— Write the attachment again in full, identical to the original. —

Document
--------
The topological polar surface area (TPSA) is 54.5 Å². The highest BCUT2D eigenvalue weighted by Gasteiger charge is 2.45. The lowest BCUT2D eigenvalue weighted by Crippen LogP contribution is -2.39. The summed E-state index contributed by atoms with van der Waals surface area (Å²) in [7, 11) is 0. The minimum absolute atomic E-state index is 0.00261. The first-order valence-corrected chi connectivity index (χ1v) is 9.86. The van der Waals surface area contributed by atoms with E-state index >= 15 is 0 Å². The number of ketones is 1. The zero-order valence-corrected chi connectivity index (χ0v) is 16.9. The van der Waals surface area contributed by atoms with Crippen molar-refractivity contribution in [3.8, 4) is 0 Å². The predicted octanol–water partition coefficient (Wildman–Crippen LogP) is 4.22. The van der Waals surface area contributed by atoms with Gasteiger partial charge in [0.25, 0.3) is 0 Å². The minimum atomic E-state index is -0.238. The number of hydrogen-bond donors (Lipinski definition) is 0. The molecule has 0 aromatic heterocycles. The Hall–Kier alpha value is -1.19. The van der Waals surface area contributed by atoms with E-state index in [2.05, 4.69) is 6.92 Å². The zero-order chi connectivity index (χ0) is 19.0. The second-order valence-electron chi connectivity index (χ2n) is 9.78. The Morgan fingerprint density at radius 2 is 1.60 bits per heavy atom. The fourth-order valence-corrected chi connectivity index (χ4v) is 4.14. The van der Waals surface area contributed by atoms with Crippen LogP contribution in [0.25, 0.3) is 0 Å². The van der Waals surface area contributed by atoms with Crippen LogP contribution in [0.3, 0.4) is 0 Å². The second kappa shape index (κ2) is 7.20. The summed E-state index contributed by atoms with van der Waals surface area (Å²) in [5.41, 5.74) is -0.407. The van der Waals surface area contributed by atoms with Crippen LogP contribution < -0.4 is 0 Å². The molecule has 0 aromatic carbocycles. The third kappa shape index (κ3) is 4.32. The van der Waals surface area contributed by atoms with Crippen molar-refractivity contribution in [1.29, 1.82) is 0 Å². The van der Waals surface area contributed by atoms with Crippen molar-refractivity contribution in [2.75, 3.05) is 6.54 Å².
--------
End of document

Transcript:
The topological polar surface area (TPSA) is 54.5 Å². The highest BCUT2D eigenvalue weighted by Gasteiger charge is 2.45. The lowest BCUT2D eigenvalue weighted by Crippen LogP contribution is -2.39. The summed E-state index contributed by atoms with van der Waals surface area (Å²) in [7, 11) is 0. The minimum absolute atomic E-state index is 0.00261. The first-order valence-corrected chi connectivity index (χ1v) is 9.86. The van der Waals surface area contributed by atoms with E-state index >= 15 is 0 Å². The number of ketones is 1. The zero-order valence-corrected chi connectivity index (χ0v) is 16.9. The van der Waals surface area contributed by atoms with Crippen molar-refractivity contribution in [3.8, 4) is 0 Å². The predicted octanol–water partition coefficient (Wildman–Crippen LogP) is 4.22. The van der Waals surface area contributed by atoms with Gasteiger partial charge in [0.25, 0.3) is 0 Å². The minimum atomic E-state index is -0.238. The number of hydrogen-bond donors (Lipinski definition) is 0. The molecule has 0 aromatic heterocycles. The Hall–Kier alpha value is -1.19. The van der Waals surface area contributed by atoms with E-state index in [2.05, 4.69) is 6.92 Å². The zero-order chi connectivity index (χ0) is 19.0. The second-order valence-electron chi connectivity index (χ2n) is 9.78. The Morgan fingerprint density at radius 2 is 1.60 bits per heavy atom. The fourth-order valence-corrected chi connectivity index (χ4v) is 4.14. The van der Waals surface area contributed by atoms with Crippen LogP contribution in [0.25, 0.3) is 0 Å². The van der Waals surface area contributed by atoms with Crippen LogP contribution in [0.3, 0.4) is 0 Å². The second kappa shape index (κ2) is 7.20. The summed E-state index contributed by atoms with van der Waals surface area (Å²) in [5.41, 5.74) is -0.407. The van der Waals surface area contributed by atoms with Crippen LogP contribution < -0.4 is 0 Å². The molecule has 0 aromatic carbocycles. The third kappa shape index (κ3) is 4.32. The van der Waals surface area contributed by atoms with Crippen molar-refractivity contribution in [1.29, 1.82) is 0 Å². The van der Waals surface area contributed by atoms with Crippen molar-refractivity contribution in [2.75, 3.05) is 6.54 Å².